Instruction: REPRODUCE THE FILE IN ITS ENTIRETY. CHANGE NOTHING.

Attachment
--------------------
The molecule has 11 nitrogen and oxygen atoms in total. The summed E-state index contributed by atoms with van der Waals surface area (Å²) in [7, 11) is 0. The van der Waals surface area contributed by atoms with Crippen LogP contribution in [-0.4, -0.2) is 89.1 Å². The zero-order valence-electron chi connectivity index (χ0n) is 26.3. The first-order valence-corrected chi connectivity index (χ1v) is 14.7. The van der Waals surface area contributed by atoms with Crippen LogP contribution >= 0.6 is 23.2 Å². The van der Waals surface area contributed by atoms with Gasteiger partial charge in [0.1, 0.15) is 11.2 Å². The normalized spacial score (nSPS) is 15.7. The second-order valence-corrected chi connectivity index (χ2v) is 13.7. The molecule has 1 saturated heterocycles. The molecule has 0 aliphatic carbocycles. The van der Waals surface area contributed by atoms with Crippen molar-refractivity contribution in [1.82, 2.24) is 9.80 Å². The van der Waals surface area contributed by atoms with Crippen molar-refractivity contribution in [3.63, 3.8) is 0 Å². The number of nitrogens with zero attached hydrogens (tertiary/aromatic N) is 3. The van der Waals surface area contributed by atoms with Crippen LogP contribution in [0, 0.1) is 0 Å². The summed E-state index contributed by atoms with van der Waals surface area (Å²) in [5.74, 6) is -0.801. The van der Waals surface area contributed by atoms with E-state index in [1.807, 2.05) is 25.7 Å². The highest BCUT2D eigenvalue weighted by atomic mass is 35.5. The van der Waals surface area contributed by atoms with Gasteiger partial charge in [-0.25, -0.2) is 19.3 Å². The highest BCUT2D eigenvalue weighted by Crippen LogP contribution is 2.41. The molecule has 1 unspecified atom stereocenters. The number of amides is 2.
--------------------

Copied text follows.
The molecule has 11 nitrogen and oxygen atoms in total. The summed E-state index contributed by atoms with van der Waals surface area (Å²) in [7, 11) is 0. The van der Waals surface area contributed by atoms with Crippen LogP contribution in [-0.4, -0.2) is 89.1 Å². The zero-order valence-electron chi connectivity index (χ0n) is 26.3. The first-order valence-corrected chi connectivity index (χ1v) is 14.7. The van der Waals surface area contributed by atoms with Crippen LogP contribution >= 0.6 is 23.2 Å². The van der Waals surface area contributed by atoms with Gasteiger partial charge in [0.1, 0.15) is 11.2 Å². The normalized spacial score (nSPS) is 15.7. The second-order valence-corrected chi connectivity index (χ2v) is 13.7. The molecule has 1 saturated heterocycles. The molecule has 0 aliphatic carbocycles. The van der Waals surface area contributed by atoms with Crippen molar-refractivity contribution in [1.82, 2.24) is 9.80 Å². The van der Waals surface area contributed by atoms with Crippen molar-refractivity contribution in [3.63, 3.8) is 0 Å². The number of nitrogens with zero attached hydrogens (tertiary/aromatic N) is 3. The van der Waals surface area contributed by atoms with Crippen LogP contribution in [0, 0.1) is 0 Å². The summed E-state index contributed by atoms with van der Waals surface area (Å²) in [5.74, 6) is -0.801. The van der Waals surface area contributed by atoms with E-state index in [1.807, 2.05) is 25.7 Å². The highest BCUT2D eigenvalue weighted by atomic mass is 35.5. The van der Waals surface area contributed by atoms with Gasteiger partial charge in [-0.25, -0.2) is 19.3 Å². The highest BCUT2D eigenvalue weighted by Crippen LogP contribution is 2.41. The molecule has 1 unspecified atom stereocenters. The number of amides is 2.